I have sometimes been puzzled by how left-leaning people are outraged when privatisation, or the introduction of a market, are proposed as reforms to how a public service is delivered. I have never really understood why somebody would care about this, so long as the job gets done better and more efficiently. This book has changed my thinking, and I think its message needs to be debated widely and publicly.
The author, Michael Sandel, is an American political philosopher, and a professor at Harvard. He wears his learning very lightly in this book, which is both short and easy to read, but nevertheless extremely thought-provoking. His central contention is that over the last thirty years the West has moved from having a market economy to being a market society, and that this has happened without any proper consideration of the consequences. Sandel argues that the introduction of a market, or other forms of commercialisation, has moral implications that need to be debated: if the debate does not take place than moral choices will in effect have been made unconsciously. Throughout the book Sandel gives a host of examples of small changes to how things are done, which cumulatively make for a world where there is far less public space, and where rich and poor, or the elite and hoi polloi, are more isolated from one another. Perhaps too many of these examples are drawn from American society for the book to be quite as relevant as it might be to the UK, (though the net is cast widely - with examples from China, Scandinavia and the UK), but at times I was chilled at the thought that some of the more recent developments in the US might soon be coming here too.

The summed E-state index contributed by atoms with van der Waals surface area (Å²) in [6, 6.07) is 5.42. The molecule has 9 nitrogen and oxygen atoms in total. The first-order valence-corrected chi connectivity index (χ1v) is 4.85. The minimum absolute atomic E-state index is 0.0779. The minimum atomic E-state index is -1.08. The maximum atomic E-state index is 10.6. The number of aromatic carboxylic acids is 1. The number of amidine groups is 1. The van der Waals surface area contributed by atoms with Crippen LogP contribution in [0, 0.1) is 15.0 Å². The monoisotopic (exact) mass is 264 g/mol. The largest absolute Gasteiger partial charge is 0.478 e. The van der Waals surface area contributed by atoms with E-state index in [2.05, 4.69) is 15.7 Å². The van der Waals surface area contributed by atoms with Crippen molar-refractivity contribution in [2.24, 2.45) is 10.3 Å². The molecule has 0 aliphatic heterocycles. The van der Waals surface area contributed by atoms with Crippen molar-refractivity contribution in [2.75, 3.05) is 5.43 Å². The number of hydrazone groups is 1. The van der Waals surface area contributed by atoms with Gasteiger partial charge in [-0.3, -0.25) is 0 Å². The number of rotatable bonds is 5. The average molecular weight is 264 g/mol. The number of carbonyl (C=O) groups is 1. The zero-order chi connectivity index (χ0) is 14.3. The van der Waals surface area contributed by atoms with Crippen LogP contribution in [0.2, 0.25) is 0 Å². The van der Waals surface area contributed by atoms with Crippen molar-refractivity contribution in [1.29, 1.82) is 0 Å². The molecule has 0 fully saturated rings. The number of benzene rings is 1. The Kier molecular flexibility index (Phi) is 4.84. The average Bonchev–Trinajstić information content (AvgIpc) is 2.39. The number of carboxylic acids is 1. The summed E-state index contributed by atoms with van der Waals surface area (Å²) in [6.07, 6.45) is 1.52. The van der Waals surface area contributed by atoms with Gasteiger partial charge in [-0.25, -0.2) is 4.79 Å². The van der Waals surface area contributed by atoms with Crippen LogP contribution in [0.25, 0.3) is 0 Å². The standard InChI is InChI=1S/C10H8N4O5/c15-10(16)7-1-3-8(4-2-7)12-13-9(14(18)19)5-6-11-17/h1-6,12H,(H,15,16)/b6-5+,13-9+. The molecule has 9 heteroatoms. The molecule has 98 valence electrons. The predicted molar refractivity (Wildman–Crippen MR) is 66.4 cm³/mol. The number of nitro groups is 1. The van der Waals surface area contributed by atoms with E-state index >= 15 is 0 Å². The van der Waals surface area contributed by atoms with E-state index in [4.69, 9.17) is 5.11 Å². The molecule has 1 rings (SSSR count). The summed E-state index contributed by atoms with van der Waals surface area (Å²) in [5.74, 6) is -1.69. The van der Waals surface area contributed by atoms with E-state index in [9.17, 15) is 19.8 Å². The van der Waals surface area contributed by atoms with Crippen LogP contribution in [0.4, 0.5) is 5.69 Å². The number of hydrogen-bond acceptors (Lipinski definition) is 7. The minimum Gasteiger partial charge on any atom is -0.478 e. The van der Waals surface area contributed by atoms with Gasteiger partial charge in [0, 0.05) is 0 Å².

Sandel does not argue that the introduction of a market, or of financial incentives, is always wrong, just that one should not assume that there are no moral implications to doing so. In some cases the benefit of introducing a market may outweigh the costs. However, there will be few readers if any, who are not disturbed by some of the things that have been done in the name of reducing the cost of government.
Although I am being slightly generous in giving this book five stars on Amazon (it is a little too American for this British reader), I think every decision maker working in the public sector and government to read this book. Whether it exposes a dangerous unconscious assumption, or helps someone to articulate their opposition to change more coherently, or to better anticipate unintended consequences of a change they are proposing, this book will usefully inform the reader's thinking.